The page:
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Rating the Detroit Lions’ offseason needs

Which positions do the Lions need to address the most this offseason?

Arizona Cardinals v Detroit Lions Photo by Emilee Chinn/Getty Images

The Detroit Lions are entering a pivotal moment of their rebuild. The Lions were not good last season, and that was okay for the initial phase of the general manager Brad Holmes and coach Dan Campbell era. It was about seeing progress and setting themselves up for success down the road. The 2021 offseason was centered around low-risk moves and cutting costs. However, that trend cannot continue.

If the Lions want to be competitive, they need to acquire integral pieces for their team. Not only do they need to acquire multiple starters, but many positions require additional depth as well. The Lions don’t necessarily have to make splash signings, but they need to be smart with how they spend their assets. This offseason could determine the fate of this rebuild.

With decent cap space and draft capital to work with, what are some of the weaknesses that need addressing?

Firstly, our Contract Status Tracker is a must-read. Not only does it keep track of every player’s contract, but also the length and cost of those contracts. Additionally, with plenty of offseason signings incoming, I have to make some assumptions with my ratings. I am assuming that every Restricted Free Agent (RFA) and Exclusive Rights Free Agent (ERFA) returns to the Lions. Inversely, I am assuming that every Unrestricted Free Agent (UFA) is no longer with the team.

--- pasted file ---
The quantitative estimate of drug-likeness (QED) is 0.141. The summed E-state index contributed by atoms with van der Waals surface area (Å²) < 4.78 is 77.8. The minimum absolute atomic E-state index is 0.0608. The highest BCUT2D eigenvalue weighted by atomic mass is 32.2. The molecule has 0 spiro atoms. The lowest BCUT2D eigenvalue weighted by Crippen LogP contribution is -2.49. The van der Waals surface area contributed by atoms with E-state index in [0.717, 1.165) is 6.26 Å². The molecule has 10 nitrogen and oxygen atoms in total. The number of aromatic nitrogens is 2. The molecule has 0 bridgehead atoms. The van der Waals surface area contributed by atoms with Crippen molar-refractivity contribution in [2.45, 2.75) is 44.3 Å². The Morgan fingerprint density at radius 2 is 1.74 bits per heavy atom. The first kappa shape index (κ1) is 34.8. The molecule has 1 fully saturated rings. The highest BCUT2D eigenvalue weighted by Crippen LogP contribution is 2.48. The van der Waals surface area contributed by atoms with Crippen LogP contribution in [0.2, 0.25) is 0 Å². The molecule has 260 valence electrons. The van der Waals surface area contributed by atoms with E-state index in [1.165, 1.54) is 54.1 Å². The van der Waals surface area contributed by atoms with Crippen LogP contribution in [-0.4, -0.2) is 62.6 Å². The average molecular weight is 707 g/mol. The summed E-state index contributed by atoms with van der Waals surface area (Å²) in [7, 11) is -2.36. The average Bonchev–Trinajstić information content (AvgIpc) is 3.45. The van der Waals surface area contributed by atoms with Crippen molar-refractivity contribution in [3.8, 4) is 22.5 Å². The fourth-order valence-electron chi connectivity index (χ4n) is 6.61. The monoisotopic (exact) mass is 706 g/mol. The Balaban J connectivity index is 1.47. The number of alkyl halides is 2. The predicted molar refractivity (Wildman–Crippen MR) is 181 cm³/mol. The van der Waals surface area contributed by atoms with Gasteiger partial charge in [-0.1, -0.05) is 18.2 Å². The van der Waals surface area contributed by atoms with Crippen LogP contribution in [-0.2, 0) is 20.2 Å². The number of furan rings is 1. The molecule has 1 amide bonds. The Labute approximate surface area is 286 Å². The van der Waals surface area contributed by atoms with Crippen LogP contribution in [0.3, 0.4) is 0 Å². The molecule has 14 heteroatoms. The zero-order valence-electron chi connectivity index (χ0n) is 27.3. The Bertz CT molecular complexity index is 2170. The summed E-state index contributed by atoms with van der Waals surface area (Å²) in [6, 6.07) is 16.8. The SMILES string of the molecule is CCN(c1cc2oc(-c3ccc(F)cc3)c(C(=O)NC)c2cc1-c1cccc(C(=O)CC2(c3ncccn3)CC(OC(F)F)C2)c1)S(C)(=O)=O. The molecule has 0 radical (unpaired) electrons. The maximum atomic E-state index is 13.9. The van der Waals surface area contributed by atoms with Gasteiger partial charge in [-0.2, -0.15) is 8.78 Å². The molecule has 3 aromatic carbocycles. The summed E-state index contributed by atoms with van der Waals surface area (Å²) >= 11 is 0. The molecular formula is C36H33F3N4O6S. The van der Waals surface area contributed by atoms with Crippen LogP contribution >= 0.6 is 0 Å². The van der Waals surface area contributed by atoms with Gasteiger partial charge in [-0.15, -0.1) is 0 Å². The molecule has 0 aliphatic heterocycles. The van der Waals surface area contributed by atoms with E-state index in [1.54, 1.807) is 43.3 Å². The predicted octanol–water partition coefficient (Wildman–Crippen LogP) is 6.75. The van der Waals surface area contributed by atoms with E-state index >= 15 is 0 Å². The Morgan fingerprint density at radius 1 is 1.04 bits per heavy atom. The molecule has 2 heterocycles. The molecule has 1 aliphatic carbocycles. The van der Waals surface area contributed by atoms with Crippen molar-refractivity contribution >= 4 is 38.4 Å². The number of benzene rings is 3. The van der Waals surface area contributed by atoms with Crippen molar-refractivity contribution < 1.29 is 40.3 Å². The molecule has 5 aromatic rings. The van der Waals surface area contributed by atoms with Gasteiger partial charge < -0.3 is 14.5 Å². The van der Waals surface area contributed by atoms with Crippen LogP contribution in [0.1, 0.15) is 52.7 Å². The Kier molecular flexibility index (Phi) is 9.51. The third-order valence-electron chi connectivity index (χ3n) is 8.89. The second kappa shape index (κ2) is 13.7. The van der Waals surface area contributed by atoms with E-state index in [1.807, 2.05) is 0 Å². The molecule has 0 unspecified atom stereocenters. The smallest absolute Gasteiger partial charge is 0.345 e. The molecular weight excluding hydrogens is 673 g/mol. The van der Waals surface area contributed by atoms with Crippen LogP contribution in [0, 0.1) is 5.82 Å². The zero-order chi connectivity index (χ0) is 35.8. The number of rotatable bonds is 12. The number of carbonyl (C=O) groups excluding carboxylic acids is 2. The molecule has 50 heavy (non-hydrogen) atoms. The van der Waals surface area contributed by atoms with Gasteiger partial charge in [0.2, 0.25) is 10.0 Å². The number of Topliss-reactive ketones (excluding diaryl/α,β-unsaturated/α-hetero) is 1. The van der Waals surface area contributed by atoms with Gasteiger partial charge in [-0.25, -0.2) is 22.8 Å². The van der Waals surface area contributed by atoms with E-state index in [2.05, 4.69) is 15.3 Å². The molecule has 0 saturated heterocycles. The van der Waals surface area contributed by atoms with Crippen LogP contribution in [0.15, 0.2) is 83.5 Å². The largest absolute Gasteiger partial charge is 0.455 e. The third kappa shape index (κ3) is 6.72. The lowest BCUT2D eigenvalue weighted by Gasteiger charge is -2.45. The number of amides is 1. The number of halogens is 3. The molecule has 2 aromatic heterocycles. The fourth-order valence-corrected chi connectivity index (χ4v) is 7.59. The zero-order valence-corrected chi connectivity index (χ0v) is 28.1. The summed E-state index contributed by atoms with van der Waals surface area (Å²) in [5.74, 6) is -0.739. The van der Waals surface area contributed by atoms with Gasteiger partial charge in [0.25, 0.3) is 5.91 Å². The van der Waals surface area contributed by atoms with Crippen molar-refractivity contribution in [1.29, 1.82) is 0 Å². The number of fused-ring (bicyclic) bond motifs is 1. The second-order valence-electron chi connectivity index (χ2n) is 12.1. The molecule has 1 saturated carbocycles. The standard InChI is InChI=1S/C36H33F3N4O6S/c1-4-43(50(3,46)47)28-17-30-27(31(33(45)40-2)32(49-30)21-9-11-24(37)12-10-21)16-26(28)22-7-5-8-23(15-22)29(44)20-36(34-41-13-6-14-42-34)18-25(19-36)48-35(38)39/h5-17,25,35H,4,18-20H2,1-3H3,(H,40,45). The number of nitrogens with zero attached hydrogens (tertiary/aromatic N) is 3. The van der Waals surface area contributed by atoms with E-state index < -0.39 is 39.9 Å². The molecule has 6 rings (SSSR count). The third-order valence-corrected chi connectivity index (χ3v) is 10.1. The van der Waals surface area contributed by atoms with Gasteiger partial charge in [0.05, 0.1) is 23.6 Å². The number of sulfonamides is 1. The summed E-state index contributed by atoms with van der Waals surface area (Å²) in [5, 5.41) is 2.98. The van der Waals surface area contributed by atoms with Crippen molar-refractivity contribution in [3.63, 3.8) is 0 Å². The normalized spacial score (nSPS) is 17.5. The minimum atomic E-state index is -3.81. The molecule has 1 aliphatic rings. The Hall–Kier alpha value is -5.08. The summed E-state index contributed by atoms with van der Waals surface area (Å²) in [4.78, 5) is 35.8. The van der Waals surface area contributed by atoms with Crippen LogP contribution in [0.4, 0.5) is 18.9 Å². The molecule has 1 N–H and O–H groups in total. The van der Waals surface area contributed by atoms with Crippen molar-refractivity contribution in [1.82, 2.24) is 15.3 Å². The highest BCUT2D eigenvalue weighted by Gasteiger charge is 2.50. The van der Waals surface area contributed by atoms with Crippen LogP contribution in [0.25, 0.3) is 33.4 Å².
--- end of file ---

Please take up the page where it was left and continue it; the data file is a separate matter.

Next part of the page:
Under contract: Jared Goff, Steven Montez
UFA: Tim Boyle
RFA: David Blough
Need: 7/10

Right off the bat, the quarterback position is a difficult one to gauge. Do you believe that Jared Goff is a long-term option? The value of having an elite quarterback in the NFL has only skyrocketed, and we are reaching a point where you need a top ten player to achieve success. I don’t believe Goff is that type of quarterback. He is in a similar vein to Jimmy Garoppolo—certainly a starting-caliber player, but not an elite one. It would make sense for the Lions to take a shot on a young quarterback.

The backup spot(s) could also see a significant change this offseason. With Goff injured, Tim Boyle started three games, and they were uninspiring at best. Boyle is a toolsy player, but at 27-years old, things are unlikely to click. As for David Blough, he is a low-cost option with familiarity, but he has not played well enough to justify settling on him. The Lions should be in the market for a backup, whether a veteran in free agency or a rookie in the draft.

Running Back

Under contract: D’Andre Swift, Jamaal Williams, Craig Reynolds, Jermar Jefferson
ERFA: Godwin Igwebuike
Need: 1/10

Out of every position on the Lions roster, running back might be the most set. Their top four running backs are all under contract, and their fifth is an exclusive rights free agent. It would be very surprising if the Lions invested significant capital in free agency or the draft. That being said, 2022 could be a make-or-break year for D’Andre Swift. Health is a key concern for him, and if he can’t shake the injury bug next season, the Lions may be in the running back market come 2023.